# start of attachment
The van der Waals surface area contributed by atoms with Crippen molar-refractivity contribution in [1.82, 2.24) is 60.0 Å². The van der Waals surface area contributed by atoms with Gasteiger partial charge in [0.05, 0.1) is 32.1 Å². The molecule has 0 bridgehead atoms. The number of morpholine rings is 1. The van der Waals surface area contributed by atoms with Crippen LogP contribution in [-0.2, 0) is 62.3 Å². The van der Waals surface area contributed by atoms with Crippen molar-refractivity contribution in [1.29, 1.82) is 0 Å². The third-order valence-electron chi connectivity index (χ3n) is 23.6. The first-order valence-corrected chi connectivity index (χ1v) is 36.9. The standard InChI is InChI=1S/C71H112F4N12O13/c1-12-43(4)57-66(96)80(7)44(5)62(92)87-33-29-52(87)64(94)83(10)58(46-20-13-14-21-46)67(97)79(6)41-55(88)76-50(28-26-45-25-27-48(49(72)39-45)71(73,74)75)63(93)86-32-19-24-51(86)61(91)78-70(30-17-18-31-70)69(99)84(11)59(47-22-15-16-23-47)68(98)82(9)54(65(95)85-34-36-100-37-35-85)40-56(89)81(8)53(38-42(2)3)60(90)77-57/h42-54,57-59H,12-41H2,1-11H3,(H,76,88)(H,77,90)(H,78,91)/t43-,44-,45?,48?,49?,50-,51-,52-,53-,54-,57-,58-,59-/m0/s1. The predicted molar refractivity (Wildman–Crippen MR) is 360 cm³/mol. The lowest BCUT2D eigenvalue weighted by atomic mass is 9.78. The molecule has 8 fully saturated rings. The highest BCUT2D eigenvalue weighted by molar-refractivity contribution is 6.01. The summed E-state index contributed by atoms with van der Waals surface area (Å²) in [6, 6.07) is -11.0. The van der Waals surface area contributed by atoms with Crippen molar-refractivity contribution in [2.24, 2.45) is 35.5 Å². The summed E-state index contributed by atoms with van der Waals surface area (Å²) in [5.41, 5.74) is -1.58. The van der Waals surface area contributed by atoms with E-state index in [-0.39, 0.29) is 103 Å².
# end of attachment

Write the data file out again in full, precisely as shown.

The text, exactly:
The van der Waals surface area contributed by atoms with Crippen molar-refractivity contribution in [1.82, 2.24) is 60.0 Å². The van der Waals surface area contributed by atoms with Gasteiger partial charge in [0.05, 0.1) is 32.1 Å². The molecule has 0 bridgehead atoms. The number of morpholine rings is 1. The van der Waals surface area contributed by atoms with Crippen LogP contribution in [-0.2, 0) is 62.3 Å². The van der Waals surface area contributed by atoms with Crippen molar-refractivity contribution in [1.29, 1.82) is 0 Å². The third-order valence-electron chi connectivity index (χ3n) is 23.6. The first-order valence-corrected chi connectivity index (χ1v) is 36.9. The standard InChI is InChI=1S/C71H112F4N12O13/c1-12-43(4)57-66(96)80(7)44(5)62(92)87-33-29-52(87)64(94)83(10)58(46-20-13-14-21-46)67(97)79(6)41-55(88)76-50(28-26-45-25-27-48(49(72)39-45)71(73,74)75)63(93)86-32-19-24-51(86)61(91)78-70(30-17-18-31-70)69(99)84(11)59(47-22-15-16-23-47)68(98)82(9)54(65(95)85-34-36-100-37-35-85)40-56(89)81(8)53(38-42(2)3)60(90)77-57/h42-54,57-59H,12-41H2,1-11H3,(H,76,88)(H,77,90)(H,78,91)/t43-,44-,45?,48?,49?,50-,51-,52-,53-,54-,57-,58-,59-/m0/s1. The predicted molar refractivity (Wildman–Crippen MR) is 360 cm³/mol. The lowest BCUT2D eigenvalue weighted by atomic mass is 9.78. The molecule has 8 fully saturated rings. The highest BCUT2D eigenvalue weighted by molar-refractivity contribution is 6.01. The summed E-state index contributed by atoms with van der Waals surface area (Å²) in [6, 6.07) is -11.0. The van der Waals surface area contributed by atoms with Crippen molar-refractivity contribution in [2.24, 2.45) is 35.5 Å². The summed E-state index contributed by atoms with van der Waals surface area (Å²) in [5.41, 5.74) is -1.58. The van der Waals surface area contributed by atoms with E-state index in [-0.39, 0.29) is 103 Å².